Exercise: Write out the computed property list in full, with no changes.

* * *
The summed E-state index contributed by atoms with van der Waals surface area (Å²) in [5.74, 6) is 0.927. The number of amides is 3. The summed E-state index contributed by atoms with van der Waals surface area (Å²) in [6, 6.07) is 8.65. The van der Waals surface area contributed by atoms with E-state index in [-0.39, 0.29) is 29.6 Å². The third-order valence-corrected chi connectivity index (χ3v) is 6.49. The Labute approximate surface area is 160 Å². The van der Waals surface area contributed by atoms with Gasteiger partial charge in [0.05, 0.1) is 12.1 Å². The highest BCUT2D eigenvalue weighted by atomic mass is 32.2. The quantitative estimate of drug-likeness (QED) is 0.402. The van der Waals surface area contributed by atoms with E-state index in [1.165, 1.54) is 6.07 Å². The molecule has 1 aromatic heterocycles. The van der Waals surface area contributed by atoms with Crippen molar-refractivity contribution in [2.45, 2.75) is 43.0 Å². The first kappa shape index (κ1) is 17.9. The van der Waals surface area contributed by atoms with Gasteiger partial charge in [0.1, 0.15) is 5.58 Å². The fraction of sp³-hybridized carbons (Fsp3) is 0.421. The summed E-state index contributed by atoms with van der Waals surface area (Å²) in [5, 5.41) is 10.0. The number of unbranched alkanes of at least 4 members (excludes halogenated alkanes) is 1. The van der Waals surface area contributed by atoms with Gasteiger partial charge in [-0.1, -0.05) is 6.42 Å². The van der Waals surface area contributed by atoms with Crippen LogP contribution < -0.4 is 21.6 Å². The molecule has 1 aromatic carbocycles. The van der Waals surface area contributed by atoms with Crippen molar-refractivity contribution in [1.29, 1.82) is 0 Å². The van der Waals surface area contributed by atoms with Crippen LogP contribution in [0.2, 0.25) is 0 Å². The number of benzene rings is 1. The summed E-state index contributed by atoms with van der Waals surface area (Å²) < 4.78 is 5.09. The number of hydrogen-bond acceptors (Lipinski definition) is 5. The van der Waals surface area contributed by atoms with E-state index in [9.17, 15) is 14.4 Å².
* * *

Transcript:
The summed E-state index contributed by atoms with van der Waals surface area (Å²) in [5.74, 6) is 0.927. The number of amides is 3. The summed E-state index contributed by atoms with van der Waals surface area (Å²) in [6, 6.07) is 8.65. The van der Waals surface area contributed by atoms with E-state index in [-0.39, 0.29) is 29.6 Å². The third-order valence-corrected chi connectivity index (χ3v) is 6.49. The Labute approximate surface area is 160 Å². The van der Waals surface area contributed by atoms with Gasteiger partial charge in [0.05, 0.1) is 12.1 Å². The highest BCUT2D eigenvalue weighted by atomic mass is 32.2. The quantitative estimate of drug-likeness (QED) is 0.402. The van der Waals surface area contributed by atoms with E-state index in [1.165, 1.54) is 6.07 Å². The molecule has 1 aromatic heterocycles. The van der Waals surface area contributed by atoms with Crippen molar-refractivity contribution in [2.45, 2.75) is 43.0 Å². The first kappa shape index (κ1) is 17.9. The van der Waals surface area contributed by atoms with Gasteiger partial charge in [0.1, 0.15) is 5.58 Å². The fraction of sp³-hybridized carbons (Fsp3) is 0.421. The summed E-state index contributed by atoms with van der Waals surface area (Å²) in [5, 5.41) is 10.0. The number of unbranched alkanes of at least 4 members (excludes halogenated alkanes) is 1. The van der Waals surface area contributed by atoms with Gasteiger partial charge in [-0.1, -0.05) is 6.42 Å². The van der Waals surface area contributed by atoms with Crippen LogP contribution < -0.4 is 21.6 Å². The molecule has 1 aromatic carbocycles. The van der Waals surface area contributed by atoms with Crippen molar-refractivity contribution in [1.29, 1.82) is 0 Å². The van der Waals surface area contributed by atoms with Crippen LogP contribution in [0.2, 0.25) is 0 Å². The number of benzene rings is 1. The summed E-state index contributed by atoms with van der Waals surface area (Å²) < 4.78 is 5.09. The number of hydrogen-bond acceptors (Lipinski definition) is 5. The van der Waals surface area contributed by atoms with E-state index in [9.17, 15) is 14.4 Å².